CAGL has significant rural presence with close to 82 percent of the customers in rural areas. It primarily provides income generation loans to rural customers through the joint liability group (JLG) mechanism.
Credit risk, which is inherent in any financing business, is generally lower in case of lending through JLG. The access of personal information of each group member and social pressures are the key reasons for the same. However, the JLG model can prove to be a double-edged sword — containing risks in good times, but triggering large-sale defaults during a crisis.
Karnataka accounts for around 54 percent of the company’s portfolio, exposing it to risks associated with a significant regional concentration. However, CAGL’s regional concentration will continue to reduce as it scales up through its district-based expansion strategy.
What we like about CAGL? Robust loan growth
Despite slowing down in FY17 due to demonetisation, CAGL’s loan book grew 57 percent compounded annually between FY14 and FY18. In FY19, its loan portfolio increased to Rs 6,085 crore as at December 31, 2018, growing 49 percent YoY. The management has guided to end FY19 with a gross loan portfolio of Rs 7,300-7,500 crore.
Superior return ratios
Despite the high growth, CAGL has been able to maintain superior profitability with return on assets (RoA) of six percent in Q3 FY19, mainly supported by healthy net interest margin, controlled operating expenses and low credit costs.
In the past, CAGL’s profitability was impacted with RoA falling to 2.3 percent in FY17 from 3.6 percent in FY16 on account of additional provisioning arising out of steep deterioration in its asset quality post-demonetisation. However, with an increase in currency circulation and the management’s focused collection efforts, asset quality improved in FY18.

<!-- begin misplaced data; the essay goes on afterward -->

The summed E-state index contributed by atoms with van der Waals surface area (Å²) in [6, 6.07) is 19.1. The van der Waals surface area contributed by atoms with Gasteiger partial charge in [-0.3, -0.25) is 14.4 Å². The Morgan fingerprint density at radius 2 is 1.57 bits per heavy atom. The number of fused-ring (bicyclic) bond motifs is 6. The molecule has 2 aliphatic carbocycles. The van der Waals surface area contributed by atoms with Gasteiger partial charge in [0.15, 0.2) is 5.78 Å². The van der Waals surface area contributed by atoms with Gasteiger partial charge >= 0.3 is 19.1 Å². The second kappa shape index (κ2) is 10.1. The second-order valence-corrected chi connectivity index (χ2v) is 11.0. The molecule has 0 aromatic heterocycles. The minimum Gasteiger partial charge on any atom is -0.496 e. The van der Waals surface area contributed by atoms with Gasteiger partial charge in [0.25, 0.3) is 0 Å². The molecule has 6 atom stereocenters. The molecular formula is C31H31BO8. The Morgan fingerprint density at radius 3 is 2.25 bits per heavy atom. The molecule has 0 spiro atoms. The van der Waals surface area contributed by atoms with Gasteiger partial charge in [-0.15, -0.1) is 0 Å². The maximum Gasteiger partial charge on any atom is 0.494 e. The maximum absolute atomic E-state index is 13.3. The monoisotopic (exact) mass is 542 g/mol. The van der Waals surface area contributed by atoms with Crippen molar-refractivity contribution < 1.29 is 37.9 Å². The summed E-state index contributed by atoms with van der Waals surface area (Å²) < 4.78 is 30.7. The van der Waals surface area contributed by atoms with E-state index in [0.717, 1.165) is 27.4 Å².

With gross non-performing assets (NPAs) at 1.2 percent as at December 31, 2018, asset quality is currently reasonable. However, its asset quality remains highly vulnerable due to exposure to low income group. But predominantly, its week collection model, prudent customer on-boarding and monitoring provides comfort to an extent.Valuation undemanding considering high earnings growth potential
While microfinance is a relatively riskier asset segment, with weak borrower profile susceptible to socio-political issues and the resulting unhealthy credit culture, few in the industry can boasts of a track record as CAGL.
At the current market price of Rs 474, the stock is trading at 2.4 times FY20 estimated book value. Given the strong earnings growth and ability to generate RoA of over 3-3.5 percent, valuations looks reasonable. Incidentally, the valuation of the last deal in this space between Bharat Fin and IndusInd Bank was at 3.8 times one-year forward book.
Though on a relative basis, valuation appears at a premium when compared to SFBs like Ujjivan Financial Services and Equitas Holdings' operating in the micro-lending space. While investors can play the sector through SFBs, a lower cost structure, higher returns and potential to convert or being acquired by a bank makes a pure-play MFI like CAGL a worthy contender and should support the stock's relatively higher valuation.
Long-term investors, with the ability to shoulder inherent risks associated with microfinance business and looking for high-quality business operating at the bottom of the pyramid, should buy the stock.